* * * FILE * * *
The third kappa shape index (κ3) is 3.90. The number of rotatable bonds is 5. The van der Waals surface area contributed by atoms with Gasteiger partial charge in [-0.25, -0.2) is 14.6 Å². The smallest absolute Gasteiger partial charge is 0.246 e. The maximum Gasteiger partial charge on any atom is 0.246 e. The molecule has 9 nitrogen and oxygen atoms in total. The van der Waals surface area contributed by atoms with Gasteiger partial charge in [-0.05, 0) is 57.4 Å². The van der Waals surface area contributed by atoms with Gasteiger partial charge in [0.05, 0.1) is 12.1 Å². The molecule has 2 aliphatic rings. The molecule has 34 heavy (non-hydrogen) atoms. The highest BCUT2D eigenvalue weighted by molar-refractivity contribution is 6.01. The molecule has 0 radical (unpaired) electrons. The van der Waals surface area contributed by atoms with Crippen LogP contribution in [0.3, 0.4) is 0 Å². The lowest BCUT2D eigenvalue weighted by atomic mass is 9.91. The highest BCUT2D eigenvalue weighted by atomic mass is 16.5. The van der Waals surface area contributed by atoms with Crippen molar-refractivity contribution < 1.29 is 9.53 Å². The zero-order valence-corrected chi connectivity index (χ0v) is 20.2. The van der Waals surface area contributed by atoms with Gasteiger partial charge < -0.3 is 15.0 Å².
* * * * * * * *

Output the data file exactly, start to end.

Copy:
The third kappa shape index (κ3) is 3.90. The number of rotatable bonds is 5. The van der Waals surface area contributed by atoms with Gasteiger partial charge in [-0.25, -0.2) is 14.6 Å². The smallest absolute Gasteiger partial charge is 0.246 e. The maximum Gasteiger partial charge on any atom is 0.246 e. The molecule has 9 nitrogen and oxygen atoms in total. The van der Waals surface area contributed by atoms with Gasteiger partial charge in [-0.05, 0) is 57.4 Å². The van der Waals surface area contributed by atoms with Gasteiger partial charge in [0.05, 0.1) is 12.1 Å². The molecule has 2 aliphatic rings. The molecule has 34 heavy (non-hydrogen) atoms. The highest BCUT2D eigenvalue weighted by molar-refractivity contribution is 6.01. The molecule has 0 radical (unpaired) electrons. The van der Waals surface area contributed by atoms with Crippen LogP contribution in [0.3, 0.4) is 0 Å². The lowest BCUT2D eigenvalue weighted by atomic mass is 9.91. The highest BCUT2D eigenvalue weighted by atomic mass is 16.5. The van der Waals surface area contributed by atoms with Crippen molar-refractivity contribution < 1.29 is 9.53 Å². The zero-order valence-corrected chi connectivity index (χ0v) is 20.2. The van der Waals surface area contributed by atoms with Gasteiger partial charge < -0.3 is 15.0 Å².